Monday, January 16, 2017

Margaret Evans on the life of women academics

Margaret Evans
Beth Robertson has some reflections on women in academia at Active History

Which reminds me.  I recently needed a little detail about the Mowat administration in Ontario, so I googled Mowat and Professor Margaret Evans, his biographer.

Up came, pretty high on the list, an obituary notice for Margaret Evans, who died, unnoted by me at least, late in 2014... at the age of 100. On the subject of the careers of early women academics, whoever drafted the funeral home obit knew a thing or two.
Attending University during the Great Depression, and being told that her education was a waste because, being a woman, she would get married and then not use it....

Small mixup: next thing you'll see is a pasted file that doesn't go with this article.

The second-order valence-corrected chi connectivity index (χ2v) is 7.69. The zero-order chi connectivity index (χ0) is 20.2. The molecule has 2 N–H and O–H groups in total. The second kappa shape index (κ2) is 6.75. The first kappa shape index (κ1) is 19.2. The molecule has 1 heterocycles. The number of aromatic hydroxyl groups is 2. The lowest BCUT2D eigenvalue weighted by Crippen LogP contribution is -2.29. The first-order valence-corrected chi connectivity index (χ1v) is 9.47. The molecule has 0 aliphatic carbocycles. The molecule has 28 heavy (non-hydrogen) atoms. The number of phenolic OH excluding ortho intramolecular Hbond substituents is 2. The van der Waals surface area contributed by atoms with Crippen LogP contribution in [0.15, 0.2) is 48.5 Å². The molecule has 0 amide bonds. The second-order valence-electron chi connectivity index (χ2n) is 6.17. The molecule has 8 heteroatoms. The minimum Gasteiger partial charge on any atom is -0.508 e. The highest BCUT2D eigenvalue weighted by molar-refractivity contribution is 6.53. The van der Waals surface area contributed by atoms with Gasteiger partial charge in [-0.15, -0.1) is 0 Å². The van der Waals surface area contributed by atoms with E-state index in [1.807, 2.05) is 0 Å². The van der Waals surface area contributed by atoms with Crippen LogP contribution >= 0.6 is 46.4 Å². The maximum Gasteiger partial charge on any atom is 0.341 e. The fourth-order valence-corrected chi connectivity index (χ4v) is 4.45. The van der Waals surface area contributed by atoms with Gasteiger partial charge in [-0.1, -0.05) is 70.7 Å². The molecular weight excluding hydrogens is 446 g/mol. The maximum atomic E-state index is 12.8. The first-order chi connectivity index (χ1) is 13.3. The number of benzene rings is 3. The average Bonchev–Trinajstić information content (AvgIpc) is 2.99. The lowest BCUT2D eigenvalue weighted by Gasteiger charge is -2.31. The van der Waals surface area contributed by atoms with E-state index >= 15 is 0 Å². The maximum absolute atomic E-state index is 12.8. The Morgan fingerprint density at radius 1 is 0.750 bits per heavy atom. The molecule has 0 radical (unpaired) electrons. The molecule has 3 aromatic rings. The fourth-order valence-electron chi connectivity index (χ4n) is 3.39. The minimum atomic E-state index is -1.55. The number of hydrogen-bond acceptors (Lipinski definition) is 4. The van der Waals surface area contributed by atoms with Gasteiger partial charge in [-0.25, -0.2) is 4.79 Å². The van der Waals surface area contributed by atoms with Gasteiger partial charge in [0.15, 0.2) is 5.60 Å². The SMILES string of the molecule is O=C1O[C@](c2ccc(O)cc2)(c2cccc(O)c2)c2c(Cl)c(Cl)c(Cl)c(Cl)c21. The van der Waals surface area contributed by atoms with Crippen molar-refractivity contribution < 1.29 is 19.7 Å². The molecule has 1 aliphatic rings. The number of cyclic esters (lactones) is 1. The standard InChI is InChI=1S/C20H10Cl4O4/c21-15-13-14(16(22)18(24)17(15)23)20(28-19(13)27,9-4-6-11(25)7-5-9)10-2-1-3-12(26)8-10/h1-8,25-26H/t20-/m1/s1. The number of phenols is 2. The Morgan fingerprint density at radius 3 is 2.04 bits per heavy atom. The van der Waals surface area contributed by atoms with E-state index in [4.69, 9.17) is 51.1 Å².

...After little more than eight years of marriage, and left with three young children to raise, in addition to returning to work, she also returned to the University of Toronto full-time for a year to do research for her PhD, graduating in 1967. Her thesis has been cited as "the most important work on late nineteenth century political life in Ontario".
Margaret Evans later served as head of the history department at the University of Guelph, the first woman in such a position in Ontario, it says.

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